The ongoing saga of three women who want to go topless in New Hampshire continues. The ladies are challenging a Laconia town ordinance that prohibits the practice. Having failed to find relief at any court in the Granite State, they’d like SCOTUS to hear them out.
Three New Hampshire women are asking the Supreme Court to declare that a city ordinance banning women from appearing topless in public violates the Constitution by treating men and women differently.
I asked Dan Hynes, who has served as legal counsel on the case through to the NH State Supreme Court, for a comment.
We are hopeful the U.S. Supreme Court takes the case as we believe the 3-2 majority of the New Hampshire Supreme Court erred in finding that the ordinance that treats male and female nipples [differently] was not discriminatory.
…Sex discrimination is not in the federal constitution and there is a split among federal courts on this issue. I believe a criminal law that has an element of the offense requiring proof of someone’s sex, is inherently immoral, and unconstitutional.
If the United States Supreme Court declines to hear this case, the only options left would be to try and get the federal court to address it on federal law, or to have the legislature tell towns and cities that they lack the authority to make a crime/violation based upon someone’s sex.
In a 3-2 ruling, the NH State Supreme Court upheld the Laconia ordinance, noting that,
“society’s conventions consider female breasts to be an “erogenous zone” and that the laws ban both men and women from exposing body parts that are “intimately associated with the procreation function.”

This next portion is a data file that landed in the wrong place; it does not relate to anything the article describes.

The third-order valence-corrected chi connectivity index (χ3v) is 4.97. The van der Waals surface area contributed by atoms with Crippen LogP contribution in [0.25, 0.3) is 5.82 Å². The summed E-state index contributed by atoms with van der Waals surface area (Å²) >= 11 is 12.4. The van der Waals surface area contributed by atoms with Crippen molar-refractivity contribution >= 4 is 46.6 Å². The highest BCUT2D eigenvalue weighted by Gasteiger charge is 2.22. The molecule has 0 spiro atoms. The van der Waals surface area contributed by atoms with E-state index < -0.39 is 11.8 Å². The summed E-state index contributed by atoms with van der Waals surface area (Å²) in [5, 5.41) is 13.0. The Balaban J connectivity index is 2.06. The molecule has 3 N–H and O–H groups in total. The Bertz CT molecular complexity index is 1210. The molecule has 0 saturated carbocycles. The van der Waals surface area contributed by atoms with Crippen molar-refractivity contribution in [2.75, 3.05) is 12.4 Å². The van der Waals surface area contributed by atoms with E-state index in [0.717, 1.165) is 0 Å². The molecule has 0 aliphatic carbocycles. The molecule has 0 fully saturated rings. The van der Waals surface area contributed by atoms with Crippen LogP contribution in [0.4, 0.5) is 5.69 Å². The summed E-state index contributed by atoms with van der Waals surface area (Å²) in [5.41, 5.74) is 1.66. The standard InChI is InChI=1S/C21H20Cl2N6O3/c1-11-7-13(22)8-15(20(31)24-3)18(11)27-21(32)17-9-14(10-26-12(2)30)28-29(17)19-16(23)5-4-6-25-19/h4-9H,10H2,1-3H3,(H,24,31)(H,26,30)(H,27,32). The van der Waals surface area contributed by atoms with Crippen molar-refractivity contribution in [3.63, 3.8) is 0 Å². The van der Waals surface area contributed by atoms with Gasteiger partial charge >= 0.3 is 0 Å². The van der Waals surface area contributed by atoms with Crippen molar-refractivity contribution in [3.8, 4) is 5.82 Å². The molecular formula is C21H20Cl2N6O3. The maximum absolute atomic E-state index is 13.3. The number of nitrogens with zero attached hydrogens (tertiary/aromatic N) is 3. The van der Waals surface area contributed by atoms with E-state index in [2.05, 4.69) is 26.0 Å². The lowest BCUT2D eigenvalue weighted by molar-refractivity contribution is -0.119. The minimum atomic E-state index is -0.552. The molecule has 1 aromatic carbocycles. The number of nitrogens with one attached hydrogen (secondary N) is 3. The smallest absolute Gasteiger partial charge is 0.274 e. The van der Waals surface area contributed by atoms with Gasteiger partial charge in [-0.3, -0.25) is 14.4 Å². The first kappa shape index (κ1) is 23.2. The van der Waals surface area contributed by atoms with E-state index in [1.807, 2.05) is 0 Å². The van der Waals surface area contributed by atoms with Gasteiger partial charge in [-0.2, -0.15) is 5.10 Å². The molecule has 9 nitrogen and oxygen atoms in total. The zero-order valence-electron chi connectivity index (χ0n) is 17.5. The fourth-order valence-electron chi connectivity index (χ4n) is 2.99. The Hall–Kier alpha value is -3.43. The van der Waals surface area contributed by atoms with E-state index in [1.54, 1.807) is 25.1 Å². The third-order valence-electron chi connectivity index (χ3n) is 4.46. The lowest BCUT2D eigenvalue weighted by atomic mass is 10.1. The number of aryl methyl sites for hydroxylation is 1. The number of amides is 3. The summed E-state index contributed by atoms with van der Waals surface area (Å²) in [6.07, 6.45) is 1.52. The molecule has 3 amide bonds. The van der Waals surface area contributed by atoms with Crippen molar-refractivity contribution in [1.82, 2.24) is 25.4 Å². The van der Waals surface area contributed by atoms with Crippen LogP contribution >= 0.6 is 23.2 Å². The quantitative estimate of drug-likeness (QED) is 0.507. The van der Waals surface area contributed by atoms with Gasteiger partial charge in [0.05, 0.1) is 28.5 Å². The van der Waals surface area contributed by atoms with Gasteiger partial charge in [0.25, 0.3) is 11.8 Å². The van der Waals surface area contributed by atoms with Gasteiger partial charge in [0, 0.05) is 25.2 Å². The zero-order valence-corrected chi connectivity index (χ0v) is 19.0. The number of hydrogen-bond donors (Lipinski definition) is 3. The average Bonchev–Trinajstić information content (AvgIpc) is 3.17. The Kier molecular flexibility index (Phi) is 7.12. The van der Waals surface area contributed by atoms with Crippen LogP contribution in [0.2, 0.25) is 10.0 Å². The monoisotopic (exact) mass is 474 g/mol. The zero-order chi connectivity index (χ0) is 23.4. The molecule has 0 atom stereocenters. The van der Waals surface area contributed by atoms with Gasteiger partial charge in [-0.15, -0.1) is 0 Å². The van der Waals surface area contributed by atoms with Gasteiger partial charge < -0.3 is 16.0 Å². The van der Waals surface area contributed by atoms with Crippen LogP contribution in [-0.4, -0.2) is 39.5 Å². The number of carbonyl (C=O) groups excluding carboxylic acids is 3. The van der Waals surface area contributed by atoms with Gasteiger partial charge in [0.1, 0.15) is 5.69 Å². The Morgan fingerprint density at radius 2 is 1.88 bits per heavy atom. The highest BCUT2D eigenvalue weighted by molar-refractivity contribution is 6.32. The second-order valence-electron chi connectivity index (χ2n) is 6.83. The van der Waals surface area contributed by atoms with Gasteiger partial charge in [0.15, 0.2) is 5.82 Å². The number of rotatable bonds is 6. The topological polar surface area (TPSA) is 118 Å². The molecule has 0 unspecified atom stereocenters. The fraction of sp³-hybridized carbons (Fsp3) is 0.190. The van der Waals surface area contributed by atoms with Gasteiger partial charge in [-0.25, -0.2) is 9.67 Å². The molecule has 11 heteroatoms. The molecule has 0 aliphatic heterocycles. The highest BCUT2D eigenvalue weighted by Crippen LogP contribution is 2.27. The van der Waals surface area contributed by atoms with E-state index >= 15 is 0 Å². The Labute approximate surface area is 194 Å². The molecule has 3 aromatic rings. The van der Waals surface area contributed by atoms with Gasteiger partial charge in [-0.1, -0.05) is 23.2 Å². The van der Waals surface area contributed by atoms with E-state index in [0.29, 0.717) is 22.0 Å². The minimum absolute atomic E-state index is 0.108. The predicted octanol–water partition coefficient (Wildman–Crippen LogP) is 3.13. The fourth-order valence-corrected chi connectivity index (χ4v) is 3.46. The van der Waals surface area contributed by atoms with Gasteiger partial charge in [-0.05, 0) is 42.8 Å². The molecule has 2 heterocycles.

In previous remarks, I wondered? Why doesn’t this ruling apply to recent laws that eliminate “privacy in spaces where “erogenous zones” intimately associated with the procreation function could be exposed to members of the opposite sex by statute.”
So-called gender-equality laws require the comingling of biologically male and female people and parts in what were once sex-specific spaces. To protest that ‘right’ in New Hampshire is now discriminatory and subject to legal action. But the presumption that the parties involved have no sexual inclinations based on how they claim to be presenting is absurd and contradicts the 8th Circuit Courts rejection of similar case in Springfield, Missouri.
Springfield’s Ordinance is substantially related to its important governmental interests in promoting public decency and proscribing public nudity to protect morals, public order, health, and safety.
Locker rooms and bathrooms accessible to the public would apply, including public school facilities.
So, which is it? If naked men claiming to be women cannot be denied access to a bathroom or gym shower with nude biological women, then shouldn’t women be able to go topless in public?
But if women cannot go topless in public the so-called gender equality laws that create the same circumstances under which the 8th circuit found a “governmental interest in promoting public decency and proscribing public nudity to protect morals, public order, health, and safety,” are ripe for a legal challenge.
I am not holding my breath.
Note: Dan Hynes will continue to represent the three women from Laconia but will not handle oral arguments if SCOTUS takes the case.